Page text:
News Archive 2009-2018

Historic Lincoln Inauguration Photograph Unveiled Archives

"The First Inaugural of Abraham Lincoln," March 4, 1861, salt print attributed to Alexander Gardner. Bowdoin College Museum of Art.

“The First Inaugural of Abraham Lincoln,” March 4, 1861, salt print attributed to Alexander Gardner. Bowdoin College Museum of Art.

The week before President-elect Donald Trump’s inauguration, the Bowdoin College Museum of Art has formally unveiled a recently acquired photograph of President Abraham Lincoln’s first inauguration, almost 156 years after it was taken. This was among the earliest political ceremonies to be captured on film, and this photo is one of only three copies in existence, said museum co-director Frank Goodyear. “I got a little excited about this,” he said, describing the moment he learned the rare photo would be put up for auction at Sotheby’s in October. “This is, dare I say it, a national treasure of sorts.”

Slideshow of the event

The photograph was taken on March 4, 1861, by Alexander Gardner, and it shows a large crowd outside the east side of the US Capitol building, where a partially built dome is visible. President Lincoln’s inauguration ceremony is taking place beneath a wooden canopy. While it’s impossible to discern any individual figures in the photograph, Goodyear said it’s an exciting image because it represents a pioneering example of photojournalism. “Photography was only invented about twenty years earlier,” he told a crowd in the museum’s Zuckert seminar room, where the unveiling took place. Not a lot of pictures were taken outdoors in those days, he said, “because the equipment was cumbersome and the chemistry was so sensitive” that most photographers required a controlled studio setting. Another major reason the college acquired the photo, said Goodyear, is that it reveals an “extraordinary historical moment.”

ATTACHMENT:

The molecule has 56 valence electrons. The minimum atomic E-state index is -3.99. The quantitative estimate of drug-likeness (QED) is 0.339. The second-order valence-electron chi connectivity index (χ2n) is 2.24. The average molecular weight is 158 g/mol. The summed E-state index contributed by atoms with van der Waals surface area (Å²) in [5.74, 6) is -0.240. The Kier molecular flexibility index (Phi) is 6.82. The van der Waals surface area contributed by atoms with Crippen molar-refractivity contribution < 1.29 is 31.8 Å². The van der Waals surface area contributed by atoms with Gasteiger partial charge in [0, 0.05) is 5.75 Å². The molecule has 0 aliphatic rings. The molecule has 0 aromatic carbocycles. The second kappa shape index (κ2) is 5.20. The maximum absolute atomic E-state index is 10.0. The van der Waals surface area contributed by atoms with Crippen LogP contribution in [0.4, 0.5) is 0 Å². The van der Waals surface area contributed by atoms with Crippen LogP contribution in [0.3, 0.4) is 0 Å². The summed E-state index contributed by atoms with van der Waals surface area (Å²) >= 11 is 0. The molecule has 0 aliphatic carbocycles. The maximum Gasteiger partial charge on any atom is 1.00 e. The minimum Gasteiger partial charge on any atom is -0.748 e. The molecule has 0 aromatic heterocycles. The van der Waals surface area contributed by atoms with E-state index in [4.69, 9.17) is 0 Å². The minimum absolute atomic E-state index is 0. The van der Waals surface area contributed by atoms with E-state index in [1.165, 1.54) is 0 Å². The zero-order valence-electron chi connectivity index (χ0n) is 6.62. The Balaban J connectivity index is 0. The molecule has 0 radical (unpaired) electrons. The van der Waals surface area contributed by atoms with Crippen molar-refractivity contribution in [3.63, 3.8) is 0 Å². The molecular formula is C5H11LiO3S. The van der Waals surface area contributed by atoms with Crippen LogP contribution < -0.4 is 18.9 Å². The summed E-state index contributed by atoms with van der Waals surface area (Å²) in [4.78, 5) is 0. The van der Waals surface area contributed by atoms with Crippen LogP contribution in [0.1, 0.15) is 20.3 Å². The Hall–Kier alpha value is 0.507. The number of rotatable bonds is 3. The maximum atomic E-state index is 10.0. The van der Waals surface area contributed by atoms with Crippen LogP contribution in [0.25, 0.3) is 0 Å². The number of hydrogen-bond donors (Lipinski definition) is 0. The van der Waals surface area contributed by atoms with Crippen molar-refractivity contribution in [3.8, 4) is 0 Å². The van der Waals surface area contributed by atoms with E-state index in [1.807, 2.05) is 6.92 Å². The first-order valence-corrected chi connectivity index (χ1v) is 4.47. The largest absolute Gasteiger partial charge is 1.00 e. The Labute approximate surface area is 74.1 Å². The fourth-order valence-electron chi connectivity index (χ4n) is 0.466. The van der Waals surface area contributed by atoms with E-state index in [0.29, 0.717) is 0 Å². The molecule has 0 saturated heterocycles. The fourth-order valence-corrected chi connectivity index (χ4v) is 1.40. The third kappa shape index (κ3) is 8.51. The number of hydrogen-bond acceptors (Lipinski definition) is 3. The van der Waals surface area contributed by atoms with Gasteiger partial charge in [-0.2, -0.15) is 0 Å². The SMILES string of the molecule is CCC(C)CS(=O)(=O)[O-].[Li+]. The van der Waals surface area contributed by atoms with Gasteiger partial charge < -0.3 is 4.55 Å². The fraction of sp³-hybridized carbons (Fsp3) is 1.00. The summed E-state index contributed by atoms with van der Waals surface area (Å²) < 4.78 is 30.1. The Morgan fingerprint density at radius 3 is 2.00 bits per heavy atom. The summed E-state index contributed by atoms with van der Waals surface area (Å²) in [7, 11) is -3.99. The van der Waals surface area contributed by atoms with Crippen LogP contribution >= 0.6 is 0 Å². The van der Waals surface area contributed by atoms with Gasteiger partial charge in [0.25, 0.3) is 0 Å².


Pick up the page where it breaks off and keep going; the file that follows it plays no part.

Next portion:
The crowd at the museum was then addressed by Professor of  History Patrick Rael, who has written extensively about the Civil War era. In November 1860, he explained, “Lincoln had captured the White House, leading a political party that stood against the expansion of slavery.” He then endured “the most challenging run-up to an inauguration that the United States had ever experienced,” he added. By the time the inauguration took place, several slave-owning states had left the union, led by South Carolina. Less than six weeks after Lincoln assumed the presidency, war broke out.

In his inaugural address, said Rael, Lincoln “insisted that the union was inviolable, and that his constitutional duty lay in maintaining it. And he placed the moral onus of belligerence on the seceding states. ‘In your hands, my dissatisfied fellow-countrymen, and not in mine, is the momentous issue of civil war,’ he told the South. ‘You can have no conflict without being yourselves the aggressors.’

Rael continued: “This photograph of the event captures a critical moment in our national history. At such points we define not just the rules, but the principles they uphold. The slice of time captured here marks the moment when the final contest over slavery became truly inevitable—the point at which a great hypocrisy at the founding of the nation could be righted.”